Early last week, Council member Kshama Sawant turned her committee hearing into a political rally to demand that the Council overturn the Human Services Department’s RFP results and restore funding for organizations that lost funding, most notably SHARE, WHEEL, The Women’s Referral Service, and an Urban Rest Stop. After some behind-the-scenes shuttle diplomacy by Council member Teresa Mosqueda, the Council did that very thing this afternoon.
First the Seattle City Council passed an ordinance allowing Uber drivers to unionize, to try to address issues with compensation and conditions for drivers. Then last fall it passed an ordinance limiting AirBnB rentals, to try to stop short-term rentals from bleeding off badly-needed units from the local housing market. Now it has a new target: rental housing auction platforms such as Rentberry and Biddwell.
As a result of the City Council passing new regulations on short-term rentals, the city’s Department of Construction and Inspections has published updated rules, including interpretations of the new ordinance. You may be surprised by a few of the rules.
This morning the Progressive Revenue Task Force held its second meeting, the first with substantive discussions of the issues. There were some important insights that help clarify the picture of the need — and the possible ways to address it.
(updated 1/19/18 10:00am — the city provided updated slides with corrections for bad data and incorrect math)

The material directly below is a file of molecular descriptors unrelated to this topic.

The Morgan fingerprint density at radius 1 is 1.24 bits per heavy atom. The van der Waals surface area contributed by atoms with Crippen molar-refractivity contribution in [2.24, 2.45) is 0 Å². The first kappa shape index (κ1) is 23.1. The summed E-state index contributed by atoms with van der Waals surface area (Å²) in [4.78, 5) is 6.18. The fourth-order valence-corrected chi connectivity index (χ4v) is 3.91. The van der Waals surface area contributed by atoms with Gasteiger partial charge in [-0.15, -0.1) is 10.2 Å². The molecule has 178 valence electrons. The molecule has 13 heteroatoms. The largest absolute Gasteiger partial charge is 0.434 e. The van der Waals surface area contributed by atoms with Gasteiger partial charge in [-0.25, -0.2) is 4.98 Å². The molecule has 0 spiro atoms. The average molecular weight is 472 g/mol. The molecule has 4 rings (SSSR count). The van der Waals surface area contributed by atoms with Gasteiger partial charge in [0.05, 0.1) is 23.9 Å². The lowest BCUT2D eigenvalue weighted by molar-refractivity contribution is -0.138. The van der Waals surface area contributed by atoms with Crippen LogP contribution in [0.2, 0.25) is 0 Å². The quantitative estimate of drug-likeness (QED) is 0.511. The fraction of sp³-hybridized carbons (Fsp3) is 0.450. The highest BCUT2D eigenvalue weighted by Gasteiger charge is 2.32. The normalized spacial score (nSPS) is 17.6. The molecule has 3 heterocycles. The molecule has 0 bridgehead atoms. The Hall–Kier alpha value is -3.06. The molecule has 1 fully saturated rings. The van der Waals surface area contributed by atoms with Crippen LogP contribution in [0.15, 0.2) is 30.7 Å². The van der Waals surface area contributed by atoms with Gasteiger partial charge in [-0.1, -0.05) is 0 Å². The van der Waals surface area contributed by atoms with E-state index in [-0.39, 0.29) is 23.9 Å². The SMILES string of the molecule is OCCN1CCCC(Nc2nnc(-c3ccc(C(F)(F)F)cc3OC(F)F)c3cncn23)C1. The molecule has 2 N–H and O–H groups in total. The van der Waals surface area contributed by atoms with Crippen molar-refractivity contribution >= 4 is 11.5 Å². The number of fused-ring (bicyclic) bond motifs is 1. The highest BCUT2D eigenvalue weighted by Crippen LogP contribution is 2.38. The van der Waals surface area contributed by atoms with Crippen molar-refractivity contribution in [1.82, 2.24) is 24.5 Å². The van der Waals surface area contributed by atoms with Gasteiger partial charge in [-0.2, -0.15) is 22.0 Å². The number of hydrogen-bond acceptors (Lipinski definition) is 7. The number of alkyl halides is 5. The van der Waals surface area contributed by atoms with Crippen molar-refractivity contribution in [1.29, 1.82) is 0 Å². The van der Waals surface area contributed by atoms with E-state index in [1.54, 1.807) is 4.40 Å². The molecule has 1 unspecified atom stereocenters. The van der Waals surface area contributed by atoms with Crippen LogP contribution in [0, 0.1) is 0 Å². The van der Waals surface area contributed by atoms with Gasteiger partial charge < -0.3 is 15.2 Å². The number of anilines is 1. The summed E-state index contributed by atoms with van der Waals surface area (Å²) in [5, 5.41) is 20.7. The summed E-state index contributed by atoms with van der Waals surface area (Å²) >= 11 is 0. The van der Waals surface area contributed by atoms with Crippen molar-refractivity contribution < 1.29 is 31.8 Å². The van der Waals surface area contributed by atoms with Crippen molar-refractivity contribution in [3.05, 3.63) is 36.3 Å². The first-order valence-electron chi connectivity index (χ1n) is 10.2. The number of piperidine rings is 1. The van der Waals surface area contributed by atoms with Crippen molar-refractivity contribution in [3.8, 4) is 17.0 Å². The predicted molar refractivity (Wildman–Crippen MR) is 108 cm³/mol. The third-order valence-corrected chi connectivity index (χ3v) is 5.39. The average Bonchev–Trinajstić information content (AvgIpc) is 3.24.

This evening the Office of Housing held a public hearing on the draft Environmental Impact Statement for the proposed affordable housing project at the old Fort Lawton site in Magnolia. It was a standing-room-only crowd, and the vast majority of speakers voiced their support for the project.
This afternoon the City Council voted to approve the third piece of the short-term rental (i.e. AirBnB) regulatory structure, completing the Council’s work on regulating the nascent but quickly growing market.
The third and final piece of Seattle’s short-term rental regulation scheme passed out of committee this morning, though it still might see some changes before it is voted into law next Monday.
This coming Monday the Council will try to pass the proposed regulations on short-term rentals, such as those listed on AirBnB. But first they have a few more amendments to consider.
As part of officially introducing the employee hours tax (aka the “head tax”) into the budget process last week, Council members O’Brien, Harris-Talley and Sawant submitted draft legislation for it. Now that it’s something concrete and not just a set of talking points, let’s look at what it says, and what it means.
Last December, the city’s Hearing Examiner ruled that the city needed to perform an Environmental Impact Statement (EIS) before it could proceed to enact changes to the rules for mother-in-law apartments and backyard cottages (aka ADUs and DADUs). The city is now moving ahead with the EIS process, and you have your first opportunity to provide input.